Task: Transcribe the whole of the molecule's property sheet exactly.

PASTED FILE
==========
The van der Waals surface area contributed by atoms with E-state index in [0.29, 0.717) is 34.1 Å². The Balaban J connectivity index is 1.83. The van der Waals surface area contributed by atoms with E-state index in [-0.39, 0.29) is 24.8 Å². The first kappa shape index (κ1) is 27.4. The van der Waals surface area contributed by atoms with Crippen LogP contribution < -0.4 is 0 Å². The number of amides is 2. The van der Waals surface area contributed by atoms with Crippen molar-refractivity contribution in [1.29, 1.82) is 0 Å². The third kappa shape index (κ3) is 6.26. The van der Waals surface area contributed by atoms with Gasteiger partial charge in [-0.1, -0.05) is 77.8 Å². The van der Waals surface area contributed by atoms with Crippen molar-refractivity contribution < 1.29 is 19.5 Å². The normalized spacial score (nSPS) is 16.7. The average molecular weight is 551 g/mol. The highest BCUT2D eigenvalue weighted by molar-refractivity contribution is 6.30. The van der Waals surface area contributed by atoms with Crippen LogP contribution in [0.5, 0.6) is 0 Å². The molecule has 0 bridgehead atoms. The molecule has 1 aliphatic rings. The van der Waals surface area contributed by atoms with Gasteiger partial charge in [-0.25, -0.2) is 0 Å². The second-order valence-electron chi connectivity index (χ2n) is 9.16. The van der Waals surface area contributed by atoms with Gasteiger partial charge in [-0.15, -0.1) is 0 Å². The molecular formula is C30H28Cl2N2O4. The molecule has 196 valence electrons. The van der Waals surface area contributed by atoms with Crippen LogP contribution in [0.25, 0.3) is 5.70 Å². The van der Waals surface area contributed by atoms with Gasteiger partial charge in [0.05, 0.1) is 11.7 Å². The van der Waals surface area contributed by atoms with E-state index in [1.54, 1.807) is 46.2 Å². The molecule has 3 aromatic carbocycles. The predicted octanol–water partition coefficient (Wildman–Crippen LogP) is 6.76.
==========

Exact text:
The van der Waals surface area contributed by atoms with E-state index in [0.29, 0.717) is 34.1 Å². The Balaban J connectivity index is 1.83. The van der Waals surface area contributed by atoms with E-state index in [-0.39, 0.29) is 24.8 Å². The first kappa shape index (κ1) is 27.4. The van der Waals surface area contributed by atoms with Crippen LogP contribution < -0.4 is 0 Å². The number of amides is 2. The van der Waals surface area contributed by atoms with Crippen molar-refractivity contribution in [1.29, 1.82) is 0 Å². The third kappa shape index (κ3) is 6.26. The van der Waals surface area contributed by atoms with Gasteiger partial charge in [-0.1, -0.05) is 77.8 Å². The van der Waals surface area contributed by atoms with Crippen molar-refractivity contribution < 1.29 is 19.5 Å². The normalized spacial score (nSPS) is 16.7. The average molecular weight is 551 g/mol. The highest BCUT2D eigenvalue weighted by molar-refractivity contribution is 6.30. The van der Waals surface area contributed by atoms with Crippen LogP contribution in [0.5, 0.6) is 0 Å². The molecule has 0 bridgehead atoms. The molecule has 1 aliphatic rings. The van der Waals surface area contributed by atoms with Gasteiger partial charge in [-0.25, -0.2) is 0 Å². The second-order valence-electron chi connectivity index (χ2n) is 9.16. The van der Waals surface area contributed by atoms with Gasteiger partial charge in [-0.15, -0.1) is 0 Å². The molecular formula is C30H28Cl2N2O4. The molecule has 196 valence electrons. The van der Waals surface area contributed by atoms with Crippen LogP contribution in [0.25, 0.3) is 5.70 Å². The van der Waals surface area contributed by atoms with Gasteiger partial charge in [0.05, 0.1) is 11.7 Å². The van der Waals surface area contributed by atoms with E-state index in [1.54, 1.807) is 46.2 Å². The molecule has 3 aromatic carbocycles. The predicted octanol–water partition coefficient (Wildman–Crippen LogP) is 6.76.